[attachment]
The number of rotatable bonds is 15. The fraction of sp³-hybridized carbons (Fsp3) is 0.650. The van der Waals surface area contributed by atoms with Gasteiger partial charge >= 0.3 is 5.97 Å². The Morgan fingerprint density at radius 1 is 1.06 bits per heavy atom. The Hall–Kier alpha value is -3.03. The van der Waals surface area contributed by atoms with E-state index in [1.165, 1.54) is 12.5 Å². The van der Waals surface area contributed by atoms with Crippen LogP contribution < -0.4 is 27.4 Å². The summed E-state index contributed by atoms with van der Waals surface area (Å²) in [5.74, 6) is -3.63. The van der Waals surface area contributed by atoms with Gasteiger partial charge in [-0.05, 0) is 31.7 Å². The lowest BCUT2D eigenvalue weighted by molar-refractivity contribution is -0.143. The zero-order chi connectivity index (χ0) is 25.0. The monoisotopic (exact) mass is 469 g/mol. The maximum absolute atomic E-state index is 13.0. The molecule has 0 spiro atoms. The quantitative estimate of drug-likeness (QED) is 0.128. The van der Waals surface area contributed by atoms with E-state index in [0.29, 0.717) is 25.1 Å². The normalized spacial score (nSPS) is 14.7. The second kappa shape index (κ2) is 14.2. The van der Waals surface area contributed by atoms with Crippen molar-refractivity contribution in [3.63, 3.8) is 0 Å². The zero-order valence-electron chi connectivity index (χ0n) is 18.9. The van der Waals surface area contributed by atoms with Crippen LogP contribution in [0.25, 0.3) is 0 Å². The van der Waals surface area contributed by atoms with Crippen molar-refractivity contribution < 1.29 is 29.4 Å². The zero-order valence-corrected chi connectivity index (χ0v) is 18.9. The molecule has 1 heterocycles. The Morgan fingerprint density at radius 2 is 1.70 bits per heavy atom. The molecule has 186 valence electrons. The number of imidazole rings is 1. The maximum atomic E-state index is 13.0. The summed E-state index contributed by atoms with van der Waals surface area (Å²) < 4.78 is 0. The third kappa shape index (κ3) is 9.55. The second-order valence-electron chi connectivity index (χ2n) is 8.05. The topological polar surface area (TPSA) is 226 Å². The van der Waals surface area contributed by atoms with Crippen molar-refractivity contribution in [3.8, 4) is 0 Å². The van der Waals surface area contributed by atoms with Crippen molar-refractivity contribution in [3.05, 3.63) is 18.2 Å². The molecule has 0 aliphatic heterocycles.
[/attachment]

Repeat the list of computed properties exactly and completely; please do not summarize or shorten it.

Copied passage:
The number of rotatable bonds is 15. The fraction of sp³-hybridized carbons (Fsp3) is 0.650. The van der Waals surface area contributed by atoms with Gasteiger partial charge >= 0.3 is 5.97 Å². The Morgan fingerprint density at radius 1 is 1.06 bits per heavy atom. The Hall–Kier alpha value is -3.03. The van der Waals surface area contributed by atoms with E-state index in [1.165, 1.54) is 12.5 Å². The van der Waals surface area contributed by atoms with Crippen LogP contribution < -0.4 is 27.4 Å². The summed E-state index contributed by atoms with van der Waals surface area (Å²) in [5.74, 6) is -3.63. The van der Waals surface area contributed by atoms with Gasteiger partial charge in [-0.05, 0) is 31.7 Å². The lowest BCUT2D eigenvalue weighted by molar-refractivity contribution is -0.143. The zero-order chi connectivity index (χ0) is 25.0. The monoisotopic (exact) mass is 469 g/mol. The maximum absolute atomic E-state index is 13.0. The molecule has 0 spiro atoms. The quantitative estimate of drug-likeness (QED) is 0.128. The van der Waals surface area contributed by atoms with E-state index in [0.29, 0.717) is 25.1 Å². The normalized spacial score (nSPS) is 14.7. The second kappa shape index (κ2) is 14.2. The van der Waals surface area contributed by atoms with Crippen molar-refractivity contribution in [3.63, 3.8) is 0 Å². The zero-order valence-electron chi connectivity index (χ0n) is 18.9. The van der Waals surface area contributed by atoms with Crippen LogP contribution in [0.25, 0.3) is 0 Å². The van der Waals surface area contributed by atoms with Crippen molar-refractivity contribution < 1.29 is 29.4 Å². The zero-order valence-corrected chi connectivity index (χ0v) is 18.9. The molecule has 1 heterocycles. The Morgan fingerprint density at radius 2 is 1.70 bits per heavy atom. The molecule has 186 valence electrons. The number of imidazole rings is 1. The maximum atomic E-state index is 13.0. The summed E-state index contributed by atoms with van der Waals surface area (Å²) < 4.78 is 0. The third kappa shape index (κ3) is 9.55. The second-order valence-electron chi connectivity index (χ2n) is 8.05. The topological polar surface area (TPSA) is 226 Å². The van der Waals surface area contributed by atoms with Crippen molar-refractivity contribution in [3.8, 4) is 0 Å². The van der Waals surface area contributed by atoms with Crippen molar-refractivity contribution in [3.05, 3.63) is 18.2 Å². The molecule has 0 aliphatic heterocycles.